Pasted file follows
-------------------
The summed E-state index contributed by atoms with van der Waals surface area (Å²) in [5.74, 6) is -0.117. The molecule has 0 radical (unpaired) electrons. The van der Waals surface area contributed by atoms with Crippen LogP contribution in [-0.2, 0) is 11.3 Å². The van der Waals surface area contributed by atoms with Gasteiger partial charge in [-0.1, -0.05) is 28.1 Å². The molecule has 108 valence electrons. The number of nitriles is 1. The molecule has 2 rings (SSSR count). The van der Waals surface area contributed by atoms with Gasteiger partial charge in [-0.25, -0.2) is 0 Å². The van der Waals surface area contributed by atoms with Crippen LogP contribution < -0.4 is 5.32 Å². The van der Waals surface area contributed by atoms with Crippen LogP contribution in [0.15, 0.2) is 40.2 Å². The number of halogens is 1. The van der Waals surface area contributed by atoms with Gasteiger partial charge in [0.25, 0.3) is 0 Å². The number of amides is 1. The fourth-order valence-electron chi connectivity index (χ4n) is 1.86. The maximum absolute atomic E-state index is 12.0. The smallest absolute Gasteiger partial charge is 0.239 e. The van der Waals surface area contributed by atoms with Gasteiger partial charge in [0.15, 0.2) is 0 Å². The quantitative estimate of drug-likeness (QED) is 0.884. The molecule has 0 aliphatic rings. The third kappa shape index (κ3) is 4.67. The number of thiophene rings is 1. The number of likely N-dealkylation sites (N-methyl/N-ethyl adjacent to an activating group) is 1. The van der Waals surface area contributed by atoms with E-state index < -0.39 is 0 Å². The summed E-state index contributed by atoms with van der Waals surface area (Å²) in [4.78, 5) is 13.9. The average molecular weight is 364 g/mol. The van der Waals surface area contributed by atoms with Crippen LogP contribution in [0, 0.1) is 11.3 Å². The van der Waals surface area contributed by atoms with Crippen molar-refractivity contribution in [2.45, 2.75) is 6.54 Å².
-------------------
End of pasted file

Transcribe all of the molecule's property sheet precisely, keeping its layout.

The summed E-state index contributed by atoms with van der Waals surface area (Å²) in [5.74, 6) is -0.117. The molecule has 0 radical (unpaired) electrons. The van der Waals surface area contributed by atoms with Crippen LogP contribution in [-0.2, 0) is 11.3 Å². The van der Waals surface area contributed by atoms with Gasteiger partial charge in [-0.1, -0.05) is 28.1 Å². The molecule has 108 valence electrons. The number of nitriles is 1. The molecule has 2 rings (SSSR count). The van der Waals surface area contributed by atoms with Gasteiger partial charge in [-0.25, -0.2) is 0 Å². The van der Waals surface area contributed by atoms with Crippen LogP contribution < -0.4 is 5.32 Å². The van der Waals surface area contributed by atoms with Crippen LogP contribution in [0.15, 0.2) is 40.2 Å². The number of halogens is 1. The van der Waals surface area contributed by atoms with Gasteiger partial charge in [0.25, 0.3) is 0 Å². The number of amides is 1. The fourth-order valence-electron chi connectivity index (χ4n) is 1.86. The maximum absolute atomic E-state index is 12.0. The smallest absolute Gasteiger partial charge is 0.239 e. The van der Waals surface area contributed by atoms with Gasteiger partial charge in [0.15, 0.2) is 0 Å². The quantitative estimate of drug-likeness (QED) is 0.884. The molecule has 0 aliphatic rings. The third kappa shape index (κ3) is 4.67. The number of thiophene rings is 1. The number of likely N-dealkylation sites (N-methyl/N-ethyl adjacent to an activating group) is 1. The van der Waals surface area contributed by atoms with E-state index < -0.39 is 0 Å². The summed E-state index contributed by atoms with van der Waals surface area (Å²) in [4.78, 5) is 13.9. The average molecular weight is 364 g/mol. The van der Waals surface area contributed by atoms with Crippen LogP contribution in [0, 0.1) is 11.3 Å². The van der Waals surface area contributed by atoms with Crippen molar-refractivity contribution in [2.45, 2.75) is 6.54 Å².